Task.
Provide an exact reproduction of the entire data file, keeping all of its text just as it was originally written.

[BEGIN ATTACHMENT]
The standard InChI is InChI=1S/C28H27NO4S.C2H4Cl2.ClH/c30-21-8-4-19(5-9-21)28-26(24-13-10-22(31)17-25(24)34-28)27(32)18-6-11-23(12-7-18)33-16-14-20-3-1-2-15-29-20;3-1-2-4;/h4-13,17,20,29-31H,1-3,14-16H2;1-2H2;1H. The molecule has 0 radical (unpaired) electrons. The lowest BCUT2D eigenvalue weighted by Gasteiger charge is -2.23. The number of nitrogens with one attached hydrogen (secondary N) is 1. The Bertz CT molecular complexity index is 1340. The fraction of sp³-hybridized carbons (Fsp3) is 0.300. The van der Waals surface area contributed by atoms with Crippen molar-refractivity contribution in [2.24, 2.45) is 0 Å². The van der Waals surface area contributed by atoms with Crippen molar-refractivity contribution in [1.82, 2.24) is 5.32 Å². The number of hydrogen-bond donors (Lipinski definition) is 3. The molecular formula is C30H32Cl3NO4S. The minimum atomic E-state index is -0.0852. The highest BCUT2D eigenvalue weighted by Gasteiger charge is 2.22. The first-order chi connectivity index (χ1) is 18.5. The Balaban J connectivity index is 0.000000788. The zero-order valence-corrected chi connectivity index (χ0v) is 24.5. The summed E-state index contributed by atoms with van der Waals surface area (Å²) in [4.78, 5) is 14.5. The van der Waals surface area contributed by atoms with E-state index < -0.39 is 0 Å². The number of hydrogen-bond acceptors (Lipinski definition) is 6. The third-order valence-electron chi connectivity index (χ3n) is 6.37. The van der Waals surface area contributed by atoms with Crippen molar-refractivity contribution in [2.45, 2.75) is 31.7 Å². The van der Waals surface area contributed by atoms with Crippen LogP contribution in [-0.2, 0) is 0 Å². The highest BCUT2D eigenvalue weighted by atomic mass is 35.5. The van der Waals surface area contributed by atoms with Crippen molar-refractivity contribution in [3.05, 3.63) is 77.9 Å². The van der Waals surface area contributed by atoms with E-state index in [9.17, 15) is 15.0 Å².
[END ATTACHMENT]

The standard InChI is InChI=1S/C28H27NO4S.C2H4Cl2.ClH/c30-21-8-4-19(5-9-21)28-26(24-13-10-22(31)17-25(24)34-28)27(32)18-6-11-23(12-7-18)33-16-14-20-3-1-2-15-29-20;3-1-2-4;/h4-13,17,20,29-31H,1-3,14-16H2;1-2H2;1H. The molecule has 0 radical (unpaired) electrons. The lowest BCUT2D eigenvalue weighted by Gasteiger charge is -2.23. The number of nitrogens with one attached hydrogen (secondary N) is 1. The Bertz CT molecular complexity index is 1340. The fraction of sp³-hybridized carbons (Fsp3) is 0.300. The van der Waals surface area contributed by atoms with Crippen molar-refractivity contribution in [2.24, 2.45) is 0 Å². The van der Waals surface area contributed by atoms with Crippen molar-refractivity contribution in [1.82, 2.24) is 5.32 Å². The number of hydrogen-bond donors (Lipinski definition) is 3. The molecular formula is C30H32Cl3NO4S. The minimum atomic E-state index is -0.0852. The highest BCUT2D eigenvalue weighted by Gasteiger charge is 2.22. The first-order chi connectivity index (χ1) is 18.5. The Balaban J connectivity index is 0.000000788. The zero-order valence-corrected chi connectivity index (χ0v) is 24.5. The summed E-state index contributed by atoms with van der Waals surface area (Å²) in [4.78, 5) is 14.5. The van der Waals surface area contributed by atoms with E-state index < -0.39 is 0 Å². The number of hydrogen-bond acceptors (Lipinski definition) is 6. The third-order valence-electron chi connectivity index (χ3n) is 6.37. The van der Waals surface area contributed by atoms with Crippen molar-refractivity contribution in [2.45, 2.75) is 31.7 Å². The van der Waals surface area contributed by atoms with Crippen LogP contribution in [-0.2, 0) is 0 Å². The highest BCUT2D eigenvalue weighted by atomic mass is 35.5. The van der Waals surface area contributed by atoms with Crippen molar-refractivity contribution in [3.05, 3.63) is 77.9 Å². The van der Waals surface area contributed by atoms with E-state index in [9.17, 15) is 15.0 Å².